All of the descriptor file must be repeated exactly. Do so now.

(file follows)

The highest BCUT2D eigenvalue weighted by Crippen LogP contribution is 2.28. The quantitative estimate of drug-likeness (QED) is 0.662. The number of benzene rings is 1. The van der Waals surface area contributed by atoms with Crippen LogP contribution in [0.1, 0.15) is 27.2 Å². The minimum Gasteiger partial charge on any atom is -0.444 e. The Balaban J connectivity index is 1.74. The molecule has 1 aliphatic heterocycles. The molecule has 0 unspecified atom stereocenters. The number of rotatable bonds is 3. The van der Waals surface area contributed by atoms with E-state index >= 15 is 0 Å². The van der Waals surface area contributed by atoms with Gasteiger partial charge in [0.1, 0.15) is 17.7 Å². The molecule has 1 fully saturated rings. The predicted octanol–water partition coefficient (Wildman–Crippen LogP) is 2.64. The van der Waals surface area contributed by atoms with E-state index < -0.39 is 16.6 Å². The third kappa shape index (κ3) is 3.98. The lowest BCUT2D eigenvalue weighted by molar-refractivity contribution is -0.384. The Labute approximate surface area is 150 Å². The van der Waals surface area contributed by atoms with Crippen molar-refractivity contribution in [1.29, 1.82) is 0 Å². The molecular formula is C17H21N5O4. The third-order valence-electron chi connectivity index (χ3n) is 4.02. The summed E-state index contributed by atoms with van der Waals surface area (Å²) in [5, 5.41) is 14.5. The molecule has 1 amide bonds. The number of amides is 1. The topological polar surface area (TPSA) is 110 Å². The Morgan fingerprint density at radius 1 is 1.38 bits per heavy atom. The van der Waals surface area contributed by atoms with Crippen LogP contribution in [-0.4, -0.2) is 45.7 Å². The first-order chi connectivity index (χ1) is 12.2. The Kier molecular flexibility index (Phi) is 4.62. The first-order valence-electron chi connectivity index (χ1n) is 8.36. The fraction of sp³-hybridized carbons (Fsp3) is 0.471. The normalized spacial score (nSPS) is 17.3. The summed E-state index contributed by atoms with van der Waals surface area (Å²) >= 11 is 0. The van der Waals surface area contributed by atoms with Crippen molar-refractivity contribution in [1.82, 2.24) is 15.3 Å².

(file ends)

The highest BCUT2D eigenvalue weighted by Crippen LogP contribution is 2.28. The quantitative estimate of drug-likeness (QED) is 0.662. The number of benzene rings is 1. The van der Waals surface area contributed by atoms with Crippen LogP contribution in [0.1, 0.15) is 27.2 Å². The minimum Gasteiger partial charge on any atom is -0.444 e. The Balaban J connectivity index is 1.74. The molecule has 1 aliphatic heterocycles. The molecule has 0 unspecified atom stereocenters. The number of rotatable bonds is 3. The van der Waals surface area contributed by atoms with E-state index >= 15 is 0 Å². The van der Waals surface area contributed by atoms with Gasteiger partial charge in [0.1, 0.15) is 17.7 Å². The molecule has 1 fully saturated rings. The predicted octanol–water partition coefficient (Wildman–Crippen LogP) is 2.64. The van der Waals surface area contributed by atoms with E-state index < -0.39 is 16.6 Å². The third kappa shape index (κ3) is 3.98. The lowest BCUT2D eigenvalue weighted by molar-refractivity contribution is -0.384. The Labute approximate surface area is 150 Å². The van der Waals surface area contributed by atoms with Crippen molar-refractivity contribution in [1.29, 1.82) is 0 Å². The molecular formula is C17H21N5O4. The third-order valence-electron chi connectivity index (χ3n) is 4.02. The summed E-state index contributed by atoms with van der Waals surface area (Å²) in [5, 5.41) is 14.5. The molecule has 1 amide bonds. The number of amides is 1. The topological polar surface area (TPSA) is 110 Å². The Morgan fingerprint density at radius 1 is 1.38 bits per heavy atom. The van der Waals surface area contributed by atoms with Crippen LogP contribution in [-0.4, -0.2) is 45.7 Å². The first-order chi connectivity index (χ1) is 12.2. The Kier molecular flexibility index (Phi) is 4.62. The first-order valence-electron chi connectivity index (χ1n) is 8.36. The fraction of sp³-hybridized carbons (Fsp3) is 0.471. The normalized spacial score (nSPS) is 17.3. The summed E-state index contributed by atoms with van der Waals surface area (Å²) >= 11 is 0. The van der Waals surface area contributed by atoms with Crippen molar-refractivity contribution in [1.82, 2.24) is 15.3 Å².